Leaders want reporting on same page

Common accounting code could weed out some of the ‘thousand flowers’

There are five authoritative sources that describe the codes agencies use in their financial management statements. And there are 35 elements that agencies include in those statements, but there is no standard definition for each of the components.

Those are just two of the most obvious examples of how agency financial-management systems have grown together and apart, leaving agency reporting inconsistent and reconciliation for the Treasury Department, which handles all the money, a difficult task.

But by developing a common governmentwide accounting code, the Office of Management and Budget hopes to align financial-management data, improve business processes and reduce the cost and risks of implementing financial systems.
Or as one vendor put it, it’s time to end the “thousand flowers bloom” approach that has developed over the last 20 years.

“Anytime you standardize financial practices, it always gives you efficiency, reduces errors and provides more portability,” said Sam Mok, the Labor Department’s chief financial officer. “Right now, if you take any subject, any line item on a financial statement, each agency has a different interpretation of what it is.”

These standards are the key to the success of the Financial Management Line of Business Consolidation effort, said Mary Mitchell, FM LOB’s program manager and the executive director of the Financial Systems Integration Office.

FM LOB officials issued their exposure draft in November, received 600 comments from government and industry, and will issue the final version in April, Mitchell said.

“This is the most foundational document of all we are working on,” Mitchell said. “The things we are including in the code are the first things agencies worry about setting in stone when they migrate to a new system.”

An OMB spokeswoman said four agencies—the departments of Defense, Health and Human Services and Transportation, and the Environmental Protection Agency—have been developing their own accounting codes.

“Defining the governmentwide standard will eliminate the need to create a different standard at every federal agency,” the spokeswoman said.

The work on the Common Government-wide Accounting Code coincides with the FM LOB’s move to initially standardize four business processes: fund control, accounts payable, accounts receivable and financial reporting to OMB and the Treasury Department.

Like the accounting code, these business processes also were developed differently by each agency over time, Mitchell said.

“Agencies will be able to implement them uniformly so there is a lot less risk, and huge human capital benefit, because employees can transfer more easily,” Mitchell said. “It also would mean systems implementations would be less risky because software vendors would build to a standard process.”

Mitchell said the goal for both the accounting code and the business processes is to develop an 80 percent solution and leave agencies with enough flexibility so they can tweak their systems to meet unique needs.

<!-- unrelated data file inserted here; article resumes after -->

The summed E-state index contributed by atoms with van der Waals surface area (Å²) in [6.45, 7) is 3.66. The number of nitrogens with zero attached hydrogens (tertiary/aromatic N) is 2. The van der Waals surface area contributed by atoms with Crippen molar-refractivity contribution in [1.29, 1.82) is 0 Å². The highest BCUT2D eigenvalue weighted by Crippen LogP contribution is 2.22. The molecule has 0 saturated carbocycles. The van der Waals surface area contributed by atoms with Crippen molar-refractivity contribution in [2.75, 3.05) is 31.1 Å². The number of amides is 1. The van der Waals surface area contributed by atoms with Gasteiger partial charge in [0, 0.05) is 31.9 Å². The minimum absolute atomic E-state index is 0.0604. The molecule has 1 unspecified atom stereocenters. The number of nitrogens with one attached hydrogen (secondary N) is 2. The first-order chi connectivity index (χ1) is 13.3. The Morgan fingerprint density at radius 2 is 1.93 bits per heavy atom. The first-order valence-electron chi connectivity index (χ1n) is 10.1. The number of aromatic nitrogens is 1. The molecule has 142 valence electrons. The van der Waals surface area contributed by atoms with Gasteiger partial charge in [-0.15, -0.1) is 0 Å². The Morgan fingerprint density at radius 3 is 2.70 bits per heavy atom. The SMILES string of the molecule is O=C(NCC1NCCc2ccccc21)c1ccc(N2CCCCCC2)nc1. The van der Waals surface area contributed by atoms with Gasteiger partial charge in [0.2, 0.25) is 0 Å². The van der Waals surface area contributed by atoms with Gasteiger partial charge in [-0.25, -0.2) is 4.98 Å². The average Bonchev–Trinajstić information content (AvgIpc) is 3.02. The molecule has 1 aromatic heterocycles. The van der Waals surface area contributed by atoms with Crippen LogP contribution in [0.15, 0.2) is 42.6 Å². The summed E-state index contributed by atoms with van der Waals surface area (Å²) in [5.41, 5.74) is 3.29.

The government has attempted to standardize the accounting code before but ran into too many obstacles. Danny Harris, the Education Department’s deputy CFO and team leader of the CFO Council’s Financial Systems—FISO Oversight Transformation Team, said this time is different.

“We have the practitioners and the financial managers in the trenches talking about what makes sense,” he said. “We’re talking about a common denominator of the minimum set of code and standards that we will all commit to. If you need others outside of that in your agency, you can do that.”

In some ways, coming to terms with a common accounting code was the easy part, Mitchell said. The harder part is figuring out how to get the government to start using it.

Mike Barker, Oracle Corp.’s director of federal programs in the company’s applications development office, said the adoption of the code could take many years, similar to what happened when the government developed a common U.S. General Ledger code in the 1990s.

“OMB’s vision is for agencies to migrate to the code when they move to a new system or upgrade a current one over the next 10 years,” said Barker, who worked for the State Department financial-management office for more than 15 years before moving to the private sector. “In some ways, this is an extension of the general-ledger work.”

An OMB spokeswoman said nearly every agency has migrated to the standard general ledger code.

Mitchell said the FM LOB project will recommend an implementation strategy to OMB by the summer. OMB then will work with agencies to develop a timeline to move to the common accounting standard over the next two years.

“We have to decide whether we make changes to the Treasury reporting system to drive implementation or drive changes to underlying commercial software,” Mitchell said. “If we do it in an orderly manner and decide to do all the things that impact Treasury reporting at one time, then everyone will be on the same page.”
Mitchell added that feeder systems migration may be delayed and will have to be mapped to the Treasury system.

“If we have a large percentage of agencies initially migrating to this core code, when we talk about reporting as a government, you don’t have to ask, ‘Do you have this or that piece of data,’ ” Harris said. “You don’t have to come up with a sophisticated Extensible Markup Language schema. You can simply say, ‘We want everyone to report this data from your general ledger from that core code.’ ”

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